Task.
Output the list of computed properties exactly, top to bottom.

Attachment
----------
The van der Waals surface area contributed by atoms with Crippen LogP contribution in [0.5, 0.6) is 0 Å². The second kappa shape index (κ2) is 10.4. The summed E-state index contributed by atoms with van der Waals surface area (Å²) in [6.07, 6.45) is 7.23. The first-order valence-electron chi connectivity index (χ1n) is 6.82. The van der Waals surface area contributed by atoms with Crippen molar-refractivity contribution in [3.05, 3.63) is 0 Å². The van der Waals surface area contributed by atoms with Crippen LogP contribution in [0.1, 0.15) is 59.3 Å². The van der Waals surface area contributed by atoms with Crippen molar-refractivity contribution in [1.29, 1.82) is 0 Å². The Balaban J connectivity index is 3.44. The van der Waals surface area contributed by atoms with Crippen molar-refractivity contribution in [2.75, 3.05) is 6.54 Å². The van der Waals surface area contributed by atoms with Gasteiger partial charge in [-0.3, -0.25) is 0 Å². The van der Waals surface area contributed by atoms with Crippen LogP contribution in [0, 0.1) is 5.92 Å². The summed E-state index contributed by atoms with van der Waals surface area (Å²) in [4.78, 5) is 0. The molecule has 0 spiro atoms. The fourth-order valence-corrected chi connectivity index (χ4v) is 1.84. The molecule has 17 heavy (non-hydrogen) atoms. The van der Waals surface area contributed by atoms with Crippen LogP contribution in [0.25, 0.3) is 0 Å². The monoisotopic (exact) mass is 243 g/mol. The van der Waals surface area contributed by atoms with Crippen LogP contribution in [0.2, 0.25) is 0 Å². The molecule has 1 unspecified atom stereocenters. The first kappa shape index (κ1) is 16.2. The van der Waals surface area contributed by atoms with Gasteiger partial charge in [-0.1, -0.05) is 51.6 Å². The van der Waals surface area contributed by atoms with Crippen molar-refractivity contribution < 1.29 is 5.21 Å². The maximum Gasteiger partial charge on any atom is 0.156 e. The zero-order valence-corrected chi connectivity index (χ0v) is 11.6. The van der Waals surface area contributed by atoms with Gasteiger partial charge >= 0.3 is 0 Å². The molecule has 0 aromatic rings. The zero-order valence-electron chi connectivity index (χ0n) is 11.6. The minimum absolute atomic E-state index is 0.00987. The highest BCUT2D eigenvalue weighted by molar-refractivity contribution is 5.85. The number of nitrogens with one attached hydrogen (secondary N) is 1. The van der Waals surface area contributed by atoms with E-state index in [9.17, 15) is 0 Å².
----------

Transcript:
The van der Waals surface area contributed by atoms with Crippen LogP contribution in [0.5, 0.6) is 0 Å². The second kappa shape index (κ2) is 10.4. The summed E-state index contributed by atoms with van der Waals surface area (Å²) in [6.07, 6.45) is 7.23. The first-order valence-electron chi connectivity index (χ1n) is 6.82. The van der Waals surface area contributed by atoms with Crippen molar-refractivity contribution in [3.05, 3.63) is 0 Å². The van der Waals surface area contributed by atoms with Crippen LogP contribution in [0.1, 0.15) is 59.3 Å². The van der Waals surface area contributed by atoms with Crippen molar-refractivity contribution in [1.29, 1.82) is 0 Å². The Balaban J connectivity index is 3.44. The van der Waals surface area contributed by atoms with Crippen molar-refractivity contribution in [2.75, 3.05) is 6.54 Å². The van der Waals surface area contributed by atoms with Gasteiger partial charge in [-0.3, -0.25) is 0 Å². The van der Waals surface area contributed by atoms with Crippen LogP contribution in [0, 0.1) is 5.92 Å². The summed E-state index contributed by atoms with van der Waals surface area (Å²) in [4.78, 5) is 0. The molecule has 0 spiro atoms. The fourth-order valence-corrected chi connectivity index (χ4v) is 1.84. The molecule has 17 heavy (non-hydrogen) atoms. The van der Waals surface area contributed by atoms with Crippen LogP contribution in [0.25, 0.3) is 0 Å². The monoisotopic (exact) mass is 243 g/mol. The van der Waals surface area contributed by atoms with Crippen LogP contribution in [0.2, 0.25) is 0 Å². The molecule has 1 unspecified atom stereocenters. The first kappa shape index (κ1) is 16.2. The van der Waals surface area contributed by atoms with Gasteiger partial charge in [-0.1, -0.05) is 51.6 Å². The van der Waals surface area contributed by atoms with Crippen molar-refractivity contribution < 1.29 is 5.21 Å². The maximum Gasteiger partial charge on any atom is 0.156 e. The zero-order valence-corrected chi connectivity index (χ0v) is 11.6. The van der Waals surface area contributed by atoms with Gasteiger partial charge >= 0.3 is 0 Å². The molecule has 0 aromatic rings. The zero-order valence-electron chi connectivity index (χ0n) is 11.6. The minimum absolute atomic E-state index is 0.00987. The highest BCUT2D eigenvalue weighted by molar-refractivity contribution is 5.85. The number of nitrogens with one attached hydrogen (secondary N) is 1. The van der Waals surface area contributed by atoms with E-state index in [9.17, 15) is 0 Å².